"Why do people keep thinking it was bad? I had a great time!" Jefferson said. "I really enjoyed myself."

Still, the visit doesn't dramatically change his views or his process. Texas makes it a tougher call but doesn't take the lead.


The final days of pitching are here. Over the course of 11 days, coaches from LSU, Baylor, UCLA, Texas A&M and Texas descend upon Mesquite for in-home visits.

The first one did not go so swimmingly. Teresa told Les Miles to his face the brutal truth: She had a terrible time on Malik's official visit to Baton Rouge.

She never saw the campus. Never saw a dorm room. Didn't learn much. She paid more than $800 and sure wishes she hadn't. "Worst place ever," in her honest opinion. The family connected with defensive coordinator John Chavis, but that wasn't enough. LSU is out.

Jefferson's mom and dad liked everything about Baylor. Beautiful small-town community, smaller classrooms, personable coaches, dynamic nutritional program, 90 minutes from home. They never took a bad visit to Waco, but Malik had already ruled out the Bears.

UCLA brought its "A" game to Mesquite. Coach Jim Mora brought every one of his defensive coaches -- five in all -- with him. They convinced McNeal to show up and join the fun, too. By the time they left, all involved were fired up about reuniting for the upcoming official visit.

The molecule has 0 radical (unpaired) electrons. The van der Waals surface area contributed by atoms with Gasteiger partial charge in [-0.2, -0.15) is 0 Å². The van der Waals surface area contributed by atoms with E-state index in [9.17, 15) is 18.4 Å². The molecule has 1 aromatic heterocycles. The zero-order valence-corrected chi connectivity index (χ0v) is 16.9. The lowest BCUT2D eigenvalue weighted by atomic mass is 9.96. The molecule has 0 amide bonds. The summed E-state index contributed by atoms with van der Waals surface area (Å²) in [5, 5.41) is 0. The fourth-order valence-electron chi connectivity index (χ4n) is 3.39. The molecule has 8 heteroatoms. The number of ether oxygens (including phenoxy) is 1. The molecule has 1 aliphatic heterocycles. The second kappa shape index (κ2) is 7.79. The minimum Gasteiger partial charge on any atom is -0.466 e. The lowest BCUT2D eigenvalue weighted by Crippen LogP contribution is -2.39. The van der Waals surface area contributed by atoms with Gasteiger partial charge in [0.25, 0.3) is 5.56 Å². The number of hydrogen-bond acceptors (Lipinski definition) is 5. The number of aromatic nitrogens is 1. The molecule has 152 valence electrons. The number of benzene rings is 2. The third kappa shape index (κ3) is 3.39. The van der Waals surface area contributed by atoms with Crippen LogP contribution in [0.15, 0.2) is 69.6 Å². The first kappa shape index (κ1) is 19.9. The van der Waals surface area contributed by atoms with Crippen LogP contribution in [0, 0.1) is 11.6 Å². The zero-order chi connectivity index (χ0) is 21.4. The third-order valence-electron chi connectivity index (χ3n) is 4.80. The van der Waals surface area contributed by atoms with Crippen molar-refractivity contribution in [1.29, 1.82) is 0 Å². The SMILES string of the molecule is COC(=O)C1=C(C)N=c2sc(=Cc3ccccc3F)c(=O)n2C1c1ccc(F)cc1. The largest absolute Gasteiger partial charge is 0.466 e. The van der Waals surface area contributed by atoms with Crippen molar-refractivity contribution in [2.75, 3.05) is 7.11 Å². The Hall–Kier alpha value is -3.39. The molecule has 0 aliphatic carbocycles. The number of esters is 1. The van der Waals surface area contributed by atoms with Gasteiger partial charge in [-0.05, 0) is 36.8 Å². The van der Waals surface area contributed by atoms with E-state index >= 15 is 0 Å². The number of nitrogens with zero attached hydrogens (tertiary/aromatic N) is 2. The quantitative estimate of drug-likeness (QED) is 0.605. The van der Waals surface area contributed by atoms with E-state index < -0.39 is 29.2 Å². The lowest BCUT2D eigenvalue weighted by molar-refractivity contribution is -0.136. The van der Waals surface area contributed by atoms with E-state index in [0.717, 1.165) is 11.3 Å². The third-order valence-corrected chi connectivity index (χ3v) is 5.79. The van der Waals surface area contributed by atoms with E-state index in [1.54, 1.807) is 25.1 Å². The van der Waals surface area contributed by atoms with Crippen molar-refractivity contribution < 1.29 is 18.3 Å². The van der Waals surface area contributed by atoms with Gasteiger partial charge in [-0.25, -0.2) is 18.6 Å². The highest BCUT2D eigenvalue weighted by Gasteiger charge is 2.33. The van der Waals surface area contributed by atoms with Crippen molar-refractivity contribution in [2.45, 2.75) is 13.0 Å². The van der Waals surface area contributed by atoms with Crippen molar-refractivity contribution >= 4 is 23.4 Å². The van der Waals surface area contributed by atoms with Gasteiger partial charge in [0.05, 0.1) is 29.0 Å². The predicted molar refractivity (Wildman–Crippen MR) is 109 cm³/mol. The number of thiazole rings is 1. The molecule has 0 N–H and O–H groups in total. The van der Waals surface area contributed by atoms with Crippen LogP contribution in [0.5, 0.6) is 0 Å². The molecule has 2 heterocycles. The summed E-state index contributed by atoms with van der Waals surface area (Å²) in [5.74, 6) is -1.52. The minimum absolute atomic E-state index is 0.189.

"They came in like they were part of the family, six deep and all over the house," Michael Sr. said. "That was great. I was real comfortable with that."

Kevin Sumlin's visit went well, too, but he did not bring a defensive coordinator with him as Malik had hoped. Linebackers coach and interim DC Mark Hagen joined Sumlin, and together they did their best to assuage the family's concerns about the vacancy.

Teresa and Michael Sr. do like A&M, but still have reservations. Jefferson's mom doesn't trust the apartment living and confesses she hasn't connected with Sumlin like she does with other coaches. His dad is still skeptical it's a better option than UT.

Strong and defensive coordinator Vance Bedford got the last visit on Dec. 11, right before Malik and Teresa took off for UCLA with McNeal, and ensured they'll remain the parent's preferred choice.

Teresa has been wowed by the way Strong cleaned house by dismissing nine players, installing core values and moving freshmen back into the dorms. The values Strong preaches are the same demanded in the Jefferson household. And his promise of a business degree in three years -- Malik wants to be an entrepreneur after football -- is precisely what his parents care about.